During the fellowship I learnt that the green roof and wall industry in each city has developed in the presence of local champions, detailed science, government support and an enlightened citizenry. The people in the cities I visited have developed policy responses and designed ‘eco-infrastructure’ that is unique to their local topography, climate and system of governance. In the more advanced cities, I observed some or all of the following activities taking place:
- Environmental indicators such as topography, temperature, rainfall and biodiversity are examined to understand the ways in which a city impacts upon its host environment. Using data sourced from early settlement to the current day, time-lapse analysis reveals the extent to which the city has affected its surrounds. Forecasting models are then used to predict future impacts with the key variable being extent of vegetation cover.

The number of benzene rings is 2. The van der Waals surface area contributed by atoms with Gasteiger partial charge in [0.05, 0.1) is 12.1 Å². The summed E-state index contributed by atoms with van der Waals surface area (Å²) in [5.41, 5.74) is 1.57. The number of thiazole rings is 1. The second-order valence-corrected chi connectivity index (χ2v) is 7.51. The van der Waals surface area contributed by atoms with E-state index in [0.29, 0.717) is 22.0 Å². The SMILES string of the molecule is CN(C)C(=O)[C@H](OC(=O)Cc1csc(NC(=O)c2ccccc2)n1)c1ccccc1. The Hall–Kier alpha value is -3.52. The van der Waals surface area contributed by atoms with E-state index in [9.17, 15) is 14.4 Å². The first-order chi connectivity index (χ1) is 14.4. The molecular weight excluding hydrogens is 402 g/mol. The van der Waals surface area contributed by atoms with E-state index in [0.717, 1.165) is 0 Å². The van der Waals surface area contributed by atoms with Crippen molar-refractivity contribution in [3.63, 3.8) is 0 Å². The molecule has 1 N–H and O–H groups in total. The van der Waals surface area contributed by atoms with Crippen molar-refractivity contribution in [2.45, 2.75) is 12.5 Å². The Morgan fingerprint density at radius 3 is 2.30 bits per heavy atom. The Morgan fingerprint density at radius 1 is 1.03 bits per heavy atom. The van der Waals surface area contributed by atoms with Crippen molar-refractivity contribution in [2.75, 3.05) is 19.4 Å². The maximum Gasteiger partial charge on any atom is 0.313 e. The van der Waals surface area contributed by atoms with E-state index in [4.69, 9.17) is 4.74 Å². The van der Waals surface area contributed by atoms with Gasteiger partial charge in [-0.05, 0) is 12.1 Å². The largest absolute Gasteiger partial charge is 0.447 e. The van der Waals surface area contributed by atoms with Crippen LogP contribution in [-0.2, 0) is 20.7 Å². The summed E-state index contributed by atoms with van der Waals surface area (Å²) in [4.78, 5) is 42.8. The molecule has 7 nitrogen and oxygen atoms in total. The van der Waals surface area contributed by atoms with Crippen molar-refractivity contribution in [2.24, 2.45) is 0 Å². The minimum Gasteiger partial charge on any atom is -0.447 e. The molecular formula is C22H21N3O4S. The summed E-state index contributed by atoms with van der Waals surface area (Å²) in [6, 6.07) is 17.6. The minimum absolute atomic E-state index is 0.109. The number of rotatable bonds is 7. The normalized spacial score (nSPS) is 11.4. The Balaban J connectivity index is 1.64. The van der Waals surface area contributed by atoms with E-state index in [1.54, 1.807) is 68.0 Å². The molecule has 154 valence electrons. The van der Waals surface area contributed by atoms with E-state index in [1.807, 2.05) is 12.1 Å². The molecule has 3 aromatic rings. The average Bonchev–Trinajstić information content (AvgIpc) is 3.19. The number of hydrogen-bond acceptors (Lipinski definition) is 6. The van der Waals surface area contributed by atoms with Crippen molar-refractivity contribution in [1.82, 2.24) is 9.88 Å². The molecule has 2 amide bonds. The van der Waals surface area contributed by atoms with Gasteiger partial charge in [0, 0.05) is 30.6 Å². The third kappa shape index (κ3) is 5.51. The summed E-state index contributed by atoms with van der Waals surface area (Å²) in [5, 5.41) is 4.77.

- Economic costs for the design, construction and maintenance of air conditioning/cleaning systems, water supply/removal systems and agricultural production/distribution systems are compared with the costs of using green roofs and walls to identify areas of city management that can be carried out more efficiently using green roof and wall technology.
- The benefits of green roofs and walls are tailored to address environmental and economic ‘trigger points’ specific to each city. These trigger points inform local green roof and wall design and assist in targeting the most effective locations for the placement of green roof and wall infrastructure.
- Demonstration and research projects raise awareness and provide information for public, private and government sectors.